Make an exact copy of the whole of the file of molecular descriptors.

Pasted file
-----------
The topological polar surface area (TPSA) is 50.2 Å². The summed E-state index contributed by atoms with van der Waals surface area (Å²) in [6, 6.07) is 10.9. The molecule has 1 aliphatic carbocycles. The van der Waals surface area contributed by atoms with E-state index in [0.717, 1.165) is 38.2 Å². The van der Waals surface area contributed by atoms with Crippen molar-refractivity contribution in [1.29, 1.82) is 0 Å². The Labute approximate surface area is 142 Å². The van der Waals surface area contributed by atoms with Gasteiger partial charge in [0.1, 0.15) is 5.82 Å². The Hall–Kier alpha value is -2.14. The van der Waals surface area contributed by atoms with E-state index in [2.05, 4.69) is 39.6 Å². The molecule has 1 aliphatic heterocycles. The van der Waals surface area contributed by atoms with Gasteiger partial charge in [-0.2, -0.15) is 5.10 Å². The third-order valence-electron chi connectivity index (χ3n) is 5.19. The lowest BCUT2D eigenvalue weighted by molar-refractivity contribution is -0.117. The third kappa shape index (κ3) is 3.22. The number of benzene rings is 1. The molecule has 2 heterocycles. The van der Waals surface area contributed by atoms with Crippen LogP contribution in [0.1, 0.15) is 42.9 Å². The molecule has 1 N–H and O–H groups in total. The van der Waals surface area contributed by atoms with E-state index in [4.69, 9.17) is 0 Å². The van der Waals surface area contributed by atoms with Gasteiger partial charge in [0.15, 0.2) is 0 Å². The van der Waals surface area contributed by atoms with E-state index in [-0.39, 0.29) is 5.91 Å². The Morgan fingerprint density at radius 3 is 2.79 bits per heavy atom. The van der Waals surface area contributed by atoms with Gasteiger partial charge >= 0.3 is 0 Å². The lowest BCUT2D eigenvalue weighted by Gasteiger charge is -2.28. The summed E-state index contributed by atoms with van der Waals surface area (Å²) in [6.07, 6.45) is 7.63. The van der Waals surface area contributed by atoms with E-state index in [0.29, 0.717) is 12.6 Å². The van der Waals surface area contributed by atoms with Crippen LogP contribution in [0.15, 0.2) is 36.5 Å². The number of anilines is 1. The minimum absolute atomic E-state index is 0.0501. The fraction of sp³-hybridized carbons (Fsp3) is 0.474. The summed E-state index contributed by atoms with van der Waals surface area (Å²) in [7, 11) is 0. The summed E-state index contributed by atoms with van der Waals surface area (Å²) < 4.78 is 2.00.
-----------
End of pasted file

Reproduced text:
The topological polar surface area (TPSA) is 50.2 Å². The summed E-state index contributed by atoms with van der Waals surface area (Å²) in [6, 6.07) is 10.9. The molecule has 1 aliphatic carbocycles. The van der Waals surface area contributed by atoms with E-state index in [0.717, 1.165) is 38.2 Å². The van der Waals surface area contributed by atoms with Crippen molar-refractivity contribution in [1.29, 1.82) is 0 Å². The Labute approximate surface area is 142 Å². The van der Waals surface area contributed by atoms with Gasteiger partial charge in [0.1, 0.15) is 5.82 Å². The Hall–Kier alpha value is -2.14. The van der Waals surface area contributed by atoms with E-state index in [2.05, 4.69) is 39.6 Å². The molecule has 1 aliphatic heterocycles. The van der Waals surface area contributed by atoms with Gasteiger partial charge in [-0.2, -0.15) is 5.10 Å². The third-order valence-electron chi connectivity index (χ3n) is 5.19. The lowest BCUT2D eigenvalue weighted by molar-refractivity contribution is -0.117. The third kappa shape index (κ3) is 3.22. The number of benzene rings is 1. The molecule has 2 heterocycles. The van der Waals surface area contributed by atoms with Crippen LogP contribution in [0.1, 0.15) is 42.9 Å². The molecule has 1 N–H and O–H groups in total. The van der Waals surface area contributed by atoms with E-state index in [4.69, 9.17) is 0 Å². The van der Waals surface area contributed by atoms with Gasteiger partial charge in [0.15, 0.2) is 0 Å². The van der Waals surface area contributed by atoms with E-state index in [-0.39, 0.29) is 5.91 Å². The Morgan fingerprint density at radius 3 is 2.79 bits per heavy atom. The van der Waals surface area contributed by atoms with Gasteiger partial charge >= 0.3 is 0 Å². The lowest BCUT2D eigenvalue weighted by Gasteiger charge is -2.28. The summed E-state index contributed by atoms with van der Waals surface area (Å²) in [6.07, 6.45) is 7.63. The van der Waals surface area contributed by atoms with E-state index in [0.29, 0.717) is 12.6 Å². The van der Waals surface area contributed by atoms with Crippen LogP contribution in [0.15, 0.2) is 36.5 Å². The number of anilines is 1. The minimum absolute atomic E-state index is 0.0501. The fraction of sp³-hybridized carbons (Fsp3) is 0.474. The summed E-state index contributed by atoms with van der Waals surface area (Å²) in [7, 11) is 0. The summed E-state index contributed by atoms with van der Waals surface area (Å²) < 4.78 is 2.00.